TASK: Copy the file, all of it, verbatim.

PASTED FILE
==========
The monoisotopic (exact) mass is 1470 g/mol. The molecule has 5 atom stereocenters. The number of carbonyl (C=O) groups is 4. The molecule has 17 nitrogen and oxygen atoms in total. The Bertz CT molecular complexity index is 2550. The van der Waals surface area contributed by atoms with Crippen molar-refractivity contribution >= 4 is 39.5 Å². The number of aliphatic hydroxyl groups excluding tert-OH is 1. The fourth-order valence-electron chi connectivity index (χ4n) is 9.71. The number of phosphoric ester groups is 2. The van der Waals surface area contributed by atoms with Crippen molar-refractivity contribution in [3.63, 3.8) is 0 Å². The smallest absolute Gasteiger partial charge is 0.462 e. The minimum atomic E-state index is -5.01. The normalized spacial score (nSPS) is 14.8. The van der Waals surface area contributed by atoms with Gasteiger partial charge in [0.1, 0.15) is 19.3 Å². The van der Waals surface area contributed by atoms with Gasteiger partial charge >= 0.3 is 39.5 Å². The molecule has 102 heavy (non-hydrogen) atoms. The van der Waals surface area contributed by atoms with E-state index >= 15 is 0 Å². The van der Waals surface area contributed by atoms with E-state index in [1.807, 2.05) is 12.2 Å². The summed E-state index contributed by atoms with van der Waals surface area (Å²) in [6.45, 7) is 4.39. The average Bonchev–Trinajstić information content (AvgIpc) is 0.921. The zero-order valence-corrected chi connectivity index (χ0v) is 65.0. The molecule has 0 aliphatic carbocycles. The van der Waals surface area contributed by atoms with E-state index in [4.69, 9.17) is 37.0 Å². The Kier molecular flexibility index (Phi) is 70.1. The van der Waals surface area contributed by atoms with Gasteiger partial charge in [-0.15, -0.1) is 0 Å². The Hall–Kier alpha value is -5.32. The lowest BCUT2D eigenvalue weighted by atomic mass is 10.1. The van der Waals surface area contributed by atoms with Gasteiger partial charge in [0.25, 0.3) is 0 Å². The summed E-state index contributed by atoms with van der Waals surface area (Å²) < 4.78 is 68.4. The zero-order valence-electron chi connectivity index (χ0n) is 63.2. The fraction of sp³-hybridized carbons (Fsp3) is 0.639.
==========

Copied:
The monoisotopic (exact) mass is 1470 g/mol. The molecule has 5 atom stereocenters. The number of carbonyl (C=O) groups is 4. The molecule has 17 nitrogen and oxygen atoms in total. The Bertz CT molecular complexity index is 2550. The van der Waals surface area contributed by atoms with Crippen molar-refractivity contribution >= 4 is 39.5 Å². The number of aliphatic hydroxyl groups excluding tert-OH is 1. The fourth-order valence-electron chi connectivity index (χ4n) is 9.71. The number of phosphoric ester groups is 2. The van der Waals surface area contributed by atoms with Crippen molar-refractivity contribution in [3.63, 3.8) is 0 Å². The smallest absolute Gasteiger partial charge is 0.462 e. The minimum atomic E-state index is -5.01. The normalized spacial score (nSPS) is 14.8. The van der Waals surface area contributed by atoms with Gasteiger partial charge in [0.1, 0.15) is 19.3 Å². The van der Waals surface area contributed by atoms with Gasteiger partial charge >= 0.3 is 39.5 Å². The molecule has 102 heavy (non-hydrogen) atoms. The van der Waals surface area contributed by atoms with E-state index >= 15 is 0 Å². The van der Waals surface area contributed by atoms with E-state index in [1.807, 2.05) is 12.2 Å². The summed E-state index contributed by atoms with van der Waals surface area (Å²) in [6.45, 7) is 4.39. The average Bonchev–Trinajstić information content (AvgIpc) is 0.921. The zero-order valence-corrected chi connectivity index (χ0v) is 65.0. The molecule has 0 aliphatic carbocycles. The van der Waals surface area contributed by atoms with E-state index in [4.69, 9.17) is 37.0 Å². The Kier molecular flexibility index (Phi) is 70.1. The van der Waals surface area contributed by atoms with Gasteiger partial charge in [-0.15, -0.1) is 0 Å². The Hall–Kier alpha value is -5.32. The lowest BCUT2D eigenvalue weighted by atomic mass is 10.1. The van der Waals surface area contributed by atoms with Gasteiger partial charge in [0.25, 0.3) is 0 Å². The summed E-state index contributed by atoms with van der Waals surface area (Å²) < 4.78 is 68.4. The zero-order valence-electron chi connectivity index (χ0n) is 63.2. The fraction of sp³-hybridized carbons (Fsp3) is 0.639.